I have now, in three letters, expressed this position as best I could. It is time for me to heed my own advice, to fall silent and go do what I am talking about. I hope Noel, Ken, and for that matter the editors of RADICAL AMERICA, will do likewise. It would be a shame if RADICAL AMERICA, too, became a place where comrades could talk to each other only by screaming.

Staughton Lynd
November 9,1975

To the editors:

A few things in Staughton Lynd's third letter merit a response.

One of these is his citing a group of black and white steelworkers as a support for his own position, "that radicals in Boston and in similar situations elsewhere seek the equivalent of rate retention for white parents and their children".

If a group "of black workers, looking back over the history of 'class solidarity' by white labor, and concerned about the current hostility of their white 'class brothers', decides to make a special appeal to white self-interest in order to win some allies, that is a decision which all white revolutionaries are bound to respect.

But it is one thing for black fighters to make that choice and quite another for whites to urge it on them. In my previous letter, I criticized Lynd for assuming, "a situation in which . . .revolutionary white intellectuals. . .can simply spin programs without taking into account forces already present on the scene", which I specified as "the self-directed activity of the black community".

Granting the accuracy of his report on the steel community (Gary, Ind.), the difference between the two cases should be clear.

Another thing. Professor Lynd commits an elementary oversight in his explanation for the origins of racism in colonial Virginia. If cheap labor was the aim in the linear way he postulates, why didn't the planters enslave the European rather than the African immigrants, or for that matter, why not both? Was there something inherent in black labor power making it cheaper man white? A curious idea, that.

As Ted Allen points out in ".. .They Would Have Destroyed Me!" Slavery and the Origins of Racism, RADICAL AMERICA, May- June, 1975, the truth was a bit more complex than Lynd suggests. The planters' decision to introduce RACIAL slavery was motivated at least as much by their CLASS INTEREST in maintaining control over white and black labor (by granting a privileged status to whites) as it was by their immediate economic self-interest in cheap labor.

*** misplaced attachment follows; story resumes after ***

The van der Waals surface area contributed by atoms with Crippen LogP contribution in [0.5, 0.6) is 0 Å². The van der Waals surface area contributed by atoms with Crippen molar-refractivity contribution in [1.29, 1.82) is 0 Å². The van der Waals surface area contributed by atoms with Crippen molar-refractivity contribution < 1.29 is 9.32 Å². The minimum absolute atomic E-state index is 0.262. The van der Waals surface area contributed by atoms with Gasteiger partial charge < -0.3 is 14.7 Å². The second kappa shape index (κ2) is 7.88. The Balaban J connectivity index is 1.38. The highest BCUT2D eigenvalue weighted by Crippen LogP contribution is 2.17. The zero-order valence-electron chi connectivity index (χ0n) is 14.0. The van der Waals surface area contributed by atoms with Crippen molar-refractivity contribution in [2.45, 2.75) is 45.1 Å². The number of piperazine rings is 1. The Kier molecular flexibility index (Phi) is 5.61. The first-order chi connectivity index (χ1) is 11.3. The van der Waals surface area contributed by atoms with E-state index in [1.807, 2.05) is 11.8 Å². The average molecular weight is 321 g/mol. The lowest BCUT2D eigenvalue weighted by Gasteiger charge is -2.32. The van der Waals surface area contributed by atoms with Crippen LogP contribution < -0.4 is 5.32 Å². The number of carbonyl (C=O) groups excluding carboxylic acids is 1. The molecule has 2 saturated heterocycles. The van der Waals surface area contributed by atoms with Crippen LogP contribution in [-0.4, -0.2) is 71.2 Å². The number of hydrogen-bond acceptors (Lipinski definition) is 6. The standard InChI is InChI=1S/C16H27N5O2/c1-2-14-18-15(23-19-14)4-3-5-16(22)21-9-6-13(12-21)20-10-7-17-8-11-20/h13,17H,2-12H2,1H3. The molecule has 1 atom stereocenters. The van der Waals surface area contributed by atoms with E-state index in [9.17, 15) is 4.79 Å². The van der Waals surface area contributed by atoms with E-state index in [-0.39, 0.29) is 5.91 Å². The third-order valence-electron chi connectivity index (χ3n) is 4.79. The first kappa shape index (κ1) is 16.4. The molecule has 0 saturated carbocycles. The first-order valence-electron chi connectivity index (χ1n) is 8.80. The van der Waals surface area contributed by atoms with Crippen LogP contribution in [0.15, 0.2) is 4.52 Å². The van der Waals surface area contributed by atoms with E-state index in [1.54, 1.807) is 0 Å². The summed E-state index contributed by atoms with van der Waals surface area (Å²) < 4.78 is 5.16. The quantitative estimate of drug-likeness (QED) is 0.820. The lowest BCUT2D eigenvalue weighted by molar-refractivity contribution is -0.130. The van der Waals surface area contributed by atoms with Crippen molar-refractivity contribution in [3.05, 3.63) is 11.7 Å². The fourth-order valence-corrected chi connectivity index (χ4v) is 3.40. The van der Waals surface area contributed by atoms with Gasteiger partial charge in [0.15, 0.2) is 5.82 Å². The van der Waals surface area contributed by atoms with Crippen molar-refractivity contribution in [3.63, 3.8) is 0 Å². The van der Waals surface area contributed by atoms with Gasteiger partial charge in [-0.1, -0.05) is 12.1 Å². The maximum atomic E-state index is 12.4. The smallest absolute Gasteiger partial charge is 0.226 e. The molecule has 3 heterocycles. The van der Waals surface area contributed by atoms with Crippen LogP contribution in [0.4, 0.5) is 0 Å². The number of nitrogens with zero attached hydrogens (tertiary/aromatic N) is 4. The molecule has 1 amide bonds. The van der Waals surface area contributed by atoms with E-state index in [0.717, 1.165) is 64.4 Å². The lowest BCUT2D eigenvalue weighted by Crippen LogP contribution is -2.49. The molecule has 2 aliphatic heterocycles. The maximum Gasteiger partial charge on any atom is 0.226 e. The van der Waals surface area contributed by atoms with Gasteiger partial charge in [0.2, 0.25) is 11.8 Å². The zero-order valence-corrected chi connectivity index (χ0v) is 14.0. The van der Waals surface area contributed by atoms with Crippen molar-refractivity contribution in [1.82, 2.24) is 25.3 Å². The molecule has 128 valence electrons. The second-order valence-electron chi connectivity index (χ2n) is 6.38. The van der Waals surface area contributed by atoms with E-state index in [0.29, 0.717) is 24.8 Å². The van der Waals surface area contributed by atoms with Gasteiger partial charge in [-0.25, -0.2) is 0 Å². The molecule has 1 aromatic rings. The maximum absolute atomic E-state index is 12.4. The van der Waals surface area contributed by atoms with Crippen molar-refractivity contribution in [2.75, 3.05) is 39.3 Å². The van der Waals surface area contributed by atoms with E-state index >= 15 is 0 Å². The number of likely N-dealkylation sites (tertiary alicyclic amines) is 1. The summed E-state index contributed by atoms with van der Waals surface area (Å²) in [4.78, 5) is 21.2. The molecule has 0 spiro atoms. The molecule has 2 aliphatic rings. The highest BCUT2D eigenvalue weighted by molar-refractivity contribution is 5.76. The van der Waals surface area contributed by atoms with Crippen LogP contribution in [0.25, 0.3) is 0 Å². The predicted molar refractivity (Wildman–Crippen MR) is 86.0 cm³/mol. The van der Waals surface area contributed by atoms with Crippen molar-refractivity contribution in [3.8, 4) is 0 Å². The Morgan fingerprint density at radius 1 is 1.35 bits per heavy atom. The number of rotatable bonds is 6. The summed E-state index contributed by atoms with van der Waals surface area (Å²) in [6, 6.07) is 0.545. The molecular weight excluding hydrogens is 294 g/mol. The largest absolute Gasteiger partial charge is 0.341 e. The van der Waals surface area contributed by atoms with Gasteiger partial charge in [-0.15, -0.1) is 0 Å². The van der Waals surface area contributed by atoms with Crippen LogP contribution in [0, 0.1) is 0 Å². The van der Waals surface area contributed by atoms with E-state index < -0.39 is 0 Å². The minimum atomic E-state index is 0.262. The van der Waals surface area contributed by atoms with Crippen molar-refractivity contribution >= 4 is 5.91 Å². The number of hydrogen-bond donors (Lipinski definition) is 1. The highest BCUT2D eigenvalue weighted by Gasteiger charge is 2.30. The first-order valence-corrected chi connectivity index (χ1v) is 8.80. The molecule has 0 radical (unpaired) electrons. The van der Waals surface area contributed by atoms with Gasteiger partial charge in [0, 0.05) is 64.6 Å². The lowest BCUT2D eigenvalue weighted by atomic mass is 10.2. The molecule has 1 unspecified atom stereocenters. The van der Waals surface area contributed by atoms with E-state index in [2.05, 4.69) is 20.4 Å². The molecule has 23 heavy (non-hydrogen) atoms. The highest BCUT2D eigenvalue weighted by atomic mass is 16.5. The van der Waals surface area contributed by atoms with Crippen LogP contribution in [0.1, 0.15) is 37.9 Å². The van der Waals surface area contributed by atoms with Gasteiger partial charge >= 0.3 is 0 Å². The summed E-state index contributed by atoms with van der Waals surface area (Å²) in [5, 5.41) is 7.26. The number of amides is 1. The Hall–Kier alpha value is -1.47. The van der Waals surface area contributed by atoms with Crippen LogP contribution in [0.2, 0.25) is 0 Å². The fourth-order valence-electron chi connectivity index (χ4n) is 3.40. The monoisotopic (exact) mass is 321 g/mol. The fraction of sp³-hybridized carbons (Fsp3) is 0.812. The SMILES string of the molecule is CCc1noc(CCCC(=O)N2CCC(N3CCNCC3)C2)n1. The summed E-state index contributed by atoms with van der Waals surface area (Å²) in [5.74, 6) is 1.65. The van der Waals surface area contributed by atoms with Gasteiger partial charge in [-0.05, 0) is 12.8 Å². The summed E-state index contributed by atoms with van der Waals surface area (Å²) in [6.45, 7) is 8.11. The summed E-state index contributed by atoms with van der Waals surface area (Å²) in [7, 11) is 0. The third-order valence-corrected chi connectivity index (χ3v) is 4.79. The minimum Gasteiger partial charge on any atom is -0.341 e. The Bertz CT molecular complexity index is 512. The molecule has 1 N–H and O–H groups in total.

Lynd's insistence that, "there is needed an element which will play the part in motivating white workers to END racism, that the fall in the price of tobacco played for white planters in CREATING it", is merely the other side of his misreading the history of the actions of the planters. Such a statement implies either or both of two things:

(1) the ending of racism is not in the interests of white workers; (he says as much in regards to busing in Boston)

(2) white workers cannot be won to a correct perception of their interests.

Does Staughton Lynd believe that the following demands, AS THEY ARE FORMULATED WITHOUT ANY ADDITIONS, were and are in the interests of the U.S. working class white and black, and that the workers can be won to them:

the abolition of slavery?

the ending of jim crow?

the overturning of white-first hiring and white-last firing?

the wiping out of every advantage held by whites relative to non-whites in housing, education, health and all other social services?

My answer to the above questions is yes. Of course I recognize that it will not be easy to win white workers to the fight for black equality, that many different approaches will have to be tried. But we should reject from the outset any approach involving a capitulation to white worker's sense of their distinctive interests as whites, which is the main form of bourgeois consciousness and the main obstacle to the development of proletarian class consciousness among them.

There are several other items in Lynd's third letter to which I take exception, and which space limitations prevent me from doing more than listing:

(1) his summary of the Southern freedom movement, that "black people would win the vote but use it to support the traditional parties".

(2) his discussion of the anti-war movement. Was the fact that it shrunk after the termination of the draft an indication of a weakness to be struggled against or an inevitable reality to be adjusted to?

(3) his translation of An Injury To One Is An Injury To All. To me it means the opposite of what Lynd says, something like John Brown's admonition to his children, "Remember them that are in bonds as bound with them".

(4) his citing of the CIO, and in particular the Gary steel as a POSITIVE example. Isn't the extreme racial polarization in that area in some way the product of a policy which sought to base labor solidarity on the premise that "black-and-white-together could protect self interest"?

Noel Ignatin
January, 1976

To the editors: